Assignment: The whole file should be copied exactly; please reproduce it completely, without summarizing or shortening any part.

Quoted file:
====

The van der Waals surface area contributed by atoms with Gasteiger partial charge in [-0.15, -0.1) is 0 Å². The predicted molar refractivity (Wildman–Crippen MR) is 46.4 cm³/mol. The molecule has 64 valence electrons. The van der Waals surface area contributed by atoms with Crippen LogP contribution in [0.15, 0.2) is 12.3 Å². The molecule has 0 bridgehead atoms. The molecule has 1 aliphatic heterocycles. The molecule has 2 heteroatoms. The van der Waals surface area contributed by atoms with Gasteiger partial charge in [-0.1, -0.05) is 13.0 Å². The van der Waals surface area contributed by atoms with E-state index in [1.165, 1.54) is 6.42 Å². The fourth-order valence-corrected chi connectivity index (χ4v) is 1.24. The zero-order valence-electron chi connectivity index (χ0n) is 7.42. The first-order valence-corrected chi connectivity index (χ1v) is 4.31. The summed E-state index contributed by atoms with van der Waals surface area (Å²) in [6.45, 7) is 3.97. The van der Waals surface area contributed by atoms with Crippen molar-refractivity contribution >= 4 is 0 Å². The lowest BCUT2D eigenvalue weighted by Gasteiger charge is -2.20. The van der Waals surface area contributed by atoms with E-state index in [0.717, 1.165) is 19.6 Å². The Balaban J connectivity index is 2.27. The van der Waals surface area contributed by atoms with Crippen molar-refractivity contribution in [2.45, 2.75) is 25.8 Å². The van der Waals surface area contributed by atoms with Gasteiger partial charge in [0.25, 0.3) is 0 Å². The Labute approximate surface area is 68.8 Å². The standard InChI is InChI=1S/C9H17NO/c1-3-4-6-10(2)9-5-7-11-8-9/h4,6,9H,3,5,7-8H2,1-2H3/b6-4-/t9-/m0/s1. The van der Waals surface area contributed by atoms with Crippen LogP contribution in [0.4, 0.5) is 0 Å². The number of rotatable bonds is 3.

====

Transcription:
The van der Waals surface area contributed by atoms with Gasteiger partial charge in [-0.15, -0.1) is 0 Å². The predicted molar refractivity (Wildman–Crippen MR) is 46.4 cm³/mol. The molecule has 64 valence electrons. The van der Waals surface area contributed by atoms with Crippen LogP contribution in [0.15, 0.2) is 12.3 Å². The molecule has 0 bridgehead atoms. The molecule has 1 aliphatic heterocycles. The molecule has 2 heteroatoms. The van der Waals surface area contributed by atoms with Gasteiger partial charge in [-0.1, -0.05) is 13.0 Å². The van der Waals surface area contributed by atoms with E-state index in [1.165, 1.54) is 6.42 Å². The fourth-order valence-corrected chi connectivity index (χ4v) is 1.24. The zero-order valence-electron chi connectivity index (χ0n) is 7.42. The first-order valence-corrected chi connectivity index (χ1v) is 4.31. The summed E-state index contributed by atoms with van der Waals surface area (Å²) in [6.45, 7) is 3.97. The van der Waals surface area contributed by atoms with Crippen molar-refractivity contribution >= 4 is 0 Å². The lowest BCUT2D eigenvalue weighted by Gasteiger charge is -2.20. The van der Waals surface area contributed by atoms with E-state index in [0.717, 1.165) is 19.6 Å². The Balaban J connectivity index is 2.27. The van der Waals surface area contributed by atoms with Crippen molar-refractivity contribution in [2.45, 2.75) is 25.8 Å². The van der Waals surface area contributed by atoms with Gasteiger partial charge in [0.25, 0.3) is 0 Å². The Labute approximate surface area is 68.8 Å². The standard InChI is InChI=1S/C9H17NO/c1-3-4-6-10(2)9-5-7-11-8-9/h4,6,9H,3,5,7-8H2,1-2H3/b6-4-/t9-/m0/s1. The van der Waals surface area contributed by atoms with Crippen LogP contribution in [0.4, 0.5) is 0 Å². The number of rotatable bonds is 3.